jeff.jhtaxes@gmail.com






Posts:




Be careful when reading about tax law and its application, including my articles, because the wording and definitions are such a challenge and are influenced by writers perspective, specifically his own clients situations that he is mindful of and other situations the writer is not thinking of. The point is talk to your CPA about your situation and circumstances and don't rely on or make conclusions based on articles you read, including articles form irs.gov, because concepts and definitions are not very clear, and of course, they are subject to change. Now is the time to be having discussions about your situation and developing strategies for you and your business. Again, contact me using my information above to discuss your situation. I help business owners all over the U.S. and in foreign countries with their tax returns.

What Will the IRS Do If I Don't File My Returns


I am getting multiple calls a week now from taxpayers who have not filed back tax returns and they are worried about what the IRS will do. So what can they do? First, they want you to file your returns so they will send you notices as a reminder. But if after some time you don't file they have a couple of choices. The first is to file a Substitute for Return or they can summon you or your records.

A Substitute for Return

If the IRS has enough information about your income they can file a Substitute for Return (SFR) based on that information and send you a notice of the tax due. You can accept that SFR or you can file your actual return. In the case of stock sales or business income since the IRS does not have your cost basis or your expenses typically you will want to file your own return to get a lower amount of tax assessed. The third thing that happen is the taxpayer can not respond to the SFR. In that case it will go final and the tax on that return will never be dischargeable in a bankruptcy. In addition once the SFR is final the IRS can levy your accounts and file tax liens.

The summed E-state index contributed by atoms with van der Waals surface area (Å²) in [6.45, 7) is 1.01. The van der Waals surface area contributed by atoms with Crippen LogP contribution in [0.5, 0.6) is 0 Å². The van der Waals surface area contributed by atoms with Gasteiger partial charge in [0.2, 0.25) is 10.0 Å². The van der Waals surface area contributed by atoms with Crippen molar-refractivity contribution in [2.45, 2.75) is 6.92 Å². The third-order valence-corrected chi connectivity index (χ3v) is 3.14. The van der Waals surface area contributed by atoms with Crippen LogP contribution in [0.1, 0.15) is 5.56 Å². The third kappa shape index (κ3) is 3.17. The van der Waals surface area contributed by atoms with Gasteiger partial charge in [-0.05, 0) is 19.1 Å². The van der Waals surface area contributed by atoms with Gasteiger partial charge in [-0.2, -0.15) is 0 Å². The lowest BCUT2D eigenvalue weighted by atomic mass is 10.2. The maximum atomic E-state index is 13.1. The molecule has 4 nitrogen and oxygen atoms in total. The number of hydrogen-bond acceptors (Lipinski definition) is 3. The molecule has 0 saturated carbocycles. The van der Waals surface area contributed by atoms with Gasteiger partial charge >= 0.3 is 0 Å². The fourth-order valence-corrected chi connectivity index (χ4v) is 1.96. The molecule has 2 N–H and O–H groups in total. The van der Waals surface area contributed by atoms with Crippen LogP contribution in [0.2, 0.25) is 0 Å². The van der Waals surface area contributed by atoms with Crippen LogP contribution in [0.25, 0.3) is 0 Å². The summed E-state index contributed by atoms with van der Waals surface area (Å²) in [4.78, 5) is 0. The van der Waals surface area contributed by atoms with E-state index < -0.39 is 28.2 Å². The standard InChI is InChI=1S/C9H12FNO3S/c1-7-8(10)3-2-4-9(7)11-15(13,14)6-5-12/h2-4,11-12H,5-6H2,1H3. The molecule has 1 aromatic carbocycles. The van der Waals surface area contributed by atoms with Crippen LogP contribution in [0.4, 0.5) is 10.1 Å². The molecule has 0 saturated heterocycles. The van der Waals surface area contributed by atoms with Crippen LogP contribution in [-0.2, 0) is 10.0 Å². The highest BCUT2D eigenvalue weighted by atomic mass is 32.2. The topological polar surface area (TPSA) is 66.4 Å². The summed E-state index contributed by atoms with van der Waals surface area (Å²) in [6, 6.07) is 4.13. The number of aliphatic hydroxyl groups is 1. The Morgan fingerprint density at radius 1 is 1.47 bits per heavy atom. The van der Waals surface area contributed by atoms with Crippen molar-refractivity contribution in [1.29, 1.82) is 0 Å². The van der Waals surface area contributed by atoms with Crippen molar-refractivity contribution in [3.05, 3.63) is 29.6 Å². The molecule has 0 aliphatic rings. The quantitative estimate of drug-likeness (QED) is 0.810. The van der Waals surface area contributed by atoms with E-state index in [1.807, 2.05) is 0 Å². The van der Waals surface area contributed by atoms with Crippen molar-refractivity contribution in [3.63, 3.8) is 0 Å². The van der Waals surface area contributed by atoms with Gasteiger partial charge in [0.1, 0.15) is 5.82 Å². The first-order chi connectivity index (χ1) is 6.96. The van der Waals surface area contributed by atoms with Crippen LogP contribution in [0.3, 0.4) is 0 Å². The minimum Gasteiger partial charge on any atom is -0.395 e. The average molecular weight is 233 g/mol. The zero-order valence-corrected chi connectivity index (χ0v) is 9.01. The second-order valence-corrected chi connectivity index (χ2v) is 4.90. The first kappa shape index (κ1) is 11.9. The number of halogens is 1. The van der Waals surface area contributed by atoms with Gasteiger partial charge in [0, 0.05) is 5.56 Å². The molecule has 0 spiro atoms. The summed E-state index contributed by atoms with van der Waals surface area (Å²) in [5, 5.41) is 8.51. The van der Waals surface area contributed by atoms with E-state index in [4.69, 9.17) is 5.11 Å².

Summons

The other option can be summons. The IRS can summons the taxpayer to appear with all their records at a set date and time. At that meeting the IRS will use your records to file a return for you. The IRS can also summons others like your bank(s) for your records so they can create a return. 

Basically what I have outlined here in a very simple way are a couple ways the IRS can proceed against you if you don't file a return or multiple returns. The IRS can get nasty but what they really want are the tax returns. Even if you get summons there are things to do so you don't have to appear based on the summons. But if you don't deal with it it can escalate to the Department of Justice who will order you to appear in Federal District Court with your records. The way you deal with it is get them what they want and I can help with that. 

As I have mentioned in other posts, often taxpayers don't file because they are afraid they are going to owe and won't be able to afford to pay what they owe. That anxiety can paralyze people but it does not relieve the anxiety. My experience has demonstrated that taxpayers often owe less in taxes than what they anticipated. 

What you need to do is file and the sooner the better for you financially and emotionally. In addition to the taxes you have penalties and interest that can add up. The other reason you need to file is for the ability to negotiate with the IRS to pay your tax debts. Typically something can be worked via an Offer in Compromise or an Installment Agreement, or other available avenues with the IRS. But no matter which resolution will work for you you need to first get in compliance by filing your tax returns.